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A Day That Changed the World
A Day That Changed the World
Sermon

Because America believes in justice, equity, and compassion in human relations. Because America believes in the goal of world community with peace, liberty, and justice for all.

Because there are those who do not believe in any of these things and given the chance, these same people would murder all of us and coldly think they have acted in the name of God.

A holy war? No—one cannot use the word holy and war in the same sentence. There is nothing holy about war. But if we are to seek the holy—if we are to find the holy we must as a people survive. We must have a safe home for our families, our loved ones, ourselves. And now we know that we are not safe and will never be safe until the threat of killing terror is gone.

We must survive because America is a land of loving people and we must be allowed to bring our compassion and love to the rest of the world. We cannot do so if we are dead and our country destroyed. Were that to happen, evil would win. Hatred and terror would eclipse compassion and love. We must not allow this to happen. Not now. Not ever.

If those who have tried to kill the United States think they have divided us they have much to learn about America but they will learn in the months and years ahead. The first lesson was given in the faces of New Yorkers—black and white, Asian and Hispanic, and yes—Arab Americans as well. For together, we stood in the epicenter of destruction—a people determined, a people with resolve, a people who said, “We are Americans: you have not separated us but rather you have united us—read again—you have “United U.S.”.

300 American flags were sold by a New York City street vendor in ten minutes—flag makers have been unable to keep up with the demand.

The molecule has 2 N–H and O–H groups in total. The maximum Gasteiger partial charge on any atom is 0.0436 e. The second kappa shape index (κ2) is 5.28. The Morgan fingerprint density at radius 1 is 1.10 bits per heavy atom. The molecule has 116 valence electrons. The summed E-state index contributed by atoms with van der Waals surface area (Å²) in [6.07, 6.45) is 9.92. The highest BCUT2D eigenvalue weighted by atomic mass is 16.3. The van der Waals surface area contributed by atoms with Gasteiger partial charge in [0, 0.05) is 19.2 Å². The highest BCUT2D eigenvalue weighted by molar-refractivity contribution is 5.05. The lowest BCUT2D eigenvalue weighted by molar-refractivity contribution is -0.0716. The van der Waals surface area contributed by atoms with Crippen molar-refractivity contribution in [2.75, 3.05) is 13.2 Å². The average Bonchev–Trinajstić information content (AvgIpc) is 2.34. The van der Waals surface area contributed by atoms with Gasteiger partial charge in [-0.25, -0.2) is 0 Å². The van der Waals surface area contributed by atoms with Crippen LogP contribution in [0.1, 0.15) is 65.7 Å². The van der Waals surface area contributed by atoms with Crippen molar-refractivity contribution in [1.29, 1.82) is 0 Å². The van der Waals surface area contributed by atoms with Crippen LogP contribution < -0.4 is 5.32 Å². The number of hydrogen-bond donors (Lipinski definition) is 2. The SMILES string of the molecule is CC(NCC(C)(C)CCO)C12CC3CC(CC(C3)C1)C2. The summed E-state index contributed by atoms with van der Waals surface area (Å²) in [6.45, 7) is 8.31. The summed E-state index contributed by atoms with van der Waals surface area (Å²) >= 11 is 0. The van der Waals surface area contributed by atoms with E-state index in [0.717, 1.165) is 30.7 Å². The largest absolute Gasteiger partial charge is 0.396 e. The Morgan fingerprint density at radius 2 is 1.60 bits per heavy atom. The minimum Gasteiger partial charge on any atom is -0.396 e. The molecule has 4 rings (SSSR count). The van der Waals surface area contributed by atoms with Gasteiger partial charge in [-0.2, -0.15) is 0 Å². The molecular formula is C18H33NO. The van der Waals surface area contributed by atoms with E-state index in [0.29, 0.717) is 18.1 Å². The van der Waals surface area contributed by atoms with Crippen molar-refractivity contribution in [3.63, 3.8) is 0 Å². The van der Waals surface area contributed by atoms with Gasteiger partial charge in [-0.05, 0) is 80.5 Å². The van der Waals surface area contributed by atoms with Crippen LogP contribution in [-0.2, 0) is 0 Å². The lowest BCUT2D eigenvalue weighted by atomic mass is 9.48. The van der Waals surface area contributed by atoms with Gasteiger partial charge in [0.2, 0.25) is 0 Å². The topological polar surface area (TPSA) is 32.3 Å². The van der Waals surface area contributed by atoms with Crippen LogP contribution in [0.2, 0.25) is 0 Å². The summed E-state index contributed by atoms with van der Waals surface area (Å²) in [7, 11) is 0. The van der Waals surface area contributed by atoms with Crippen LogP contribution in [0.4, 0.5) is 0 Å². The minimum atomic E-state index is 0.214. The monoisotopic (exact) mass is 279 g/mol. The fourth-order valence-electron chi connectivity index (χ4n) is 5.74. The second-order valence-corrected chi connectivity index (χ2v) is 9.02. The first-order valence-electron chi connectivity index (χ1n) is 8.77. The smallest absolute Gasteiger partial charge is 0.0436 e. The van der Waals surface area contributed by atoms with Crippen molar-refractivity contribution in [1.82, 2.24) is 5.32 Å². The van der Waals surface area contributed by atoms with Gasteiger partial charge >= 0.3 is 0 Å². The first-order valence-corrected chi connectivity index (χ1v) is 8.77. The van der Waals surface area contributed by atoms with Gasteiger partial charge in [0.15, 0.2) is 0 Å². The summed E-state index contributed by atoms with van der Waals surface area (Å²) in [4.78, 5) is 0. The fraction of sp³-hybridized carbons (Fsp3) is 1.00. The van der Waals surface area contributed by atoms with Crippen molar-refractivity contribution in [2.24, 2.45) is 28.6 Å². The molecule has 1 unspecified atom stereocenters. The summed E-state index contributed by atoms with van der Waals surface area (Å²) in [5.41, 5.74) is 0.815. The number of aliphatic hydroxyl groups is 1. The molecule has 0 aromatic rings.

And silent agonies cause us to question the existence of a God, for why would a “loving God” allow such mindless evil to seemingly prevail—the famous quote of Rabbi Harold Kushner—“why do bad things happen to good people?” Some would even use the events of September 11th as a proof that there could not possibly be a loving God in any case.

But in such thoughts we presume to know what God is or is not. We anthropomorphize God and package God in human terms that we pretend to be the truth. We presume to know the meaning of life—what the Taoist would call “The Way.”

The real truth is that we do not know the truth. From our perspective it is not possible to know the “mind” of God and why bad things happen to good people. What we do know is that we have free will. What we do know is that it is we humans who choose to create evil. It is we humans who twist the essence of loving religions to make them instruments of death. It is not God that does this. It is we humans—and it is all of us—Christian, Jew, Muslim, Buddhist, Hindu, and all others for not one religion in the world calls for murder. Rather all the world’s religions call for loving our neighbor as we love ourselves—the great golden rule affirmed in all cultures and all religions throughout the world.

For those of us who believe in the sacred—the source of all creation—God—we would say that in these moments those who perpetrate such evil do so not only against innocent human beings but against God as well—for a piece of creation—a piece of the sacred lies within each of us. We would say that in these moments God is with us and that our tears are God’s tears. We would say that God is love and the only way to seek and find God is through love.

September 11th, 2001 the world changed forever. America was attacked. The world was attacked. Humanity was attacked. God was attacked. It will be a day long remembered. For those of us who have lived through it in New York (and Washington) it will be always be a day that will bring a deep and penetrating sadness.

But in this moment of sorrow and disbelief, America will, once again, show its majesty. From sea to shining sea, from Florida to Alaska, from Maine to Hawaii we will show the world our resolve. We will show the world that there is a reason we are called the “United” States. For we will rise from this horror and we will join all of our tremendous resources to make the world a safer place. We will not do this to seek revenge. We will do it for the good of humanity. We will show that freedom, democracy, and tolerance are what make our land and our people the most compassionate and caring people in the world. We will show that those who seek to destroy us can only unite us.

In the months ahead let us stand united. Let us join to make the world a safer place. Let us remember to go about our business with compassion and love in our hearts. Let us give thanks for the blessings of America and let us strive to live our lives in every way that our great nation stands for.

Sermon delivered at Unitarian Universalist Congregation of South Fork, NY, on Sept. 16, 2001.

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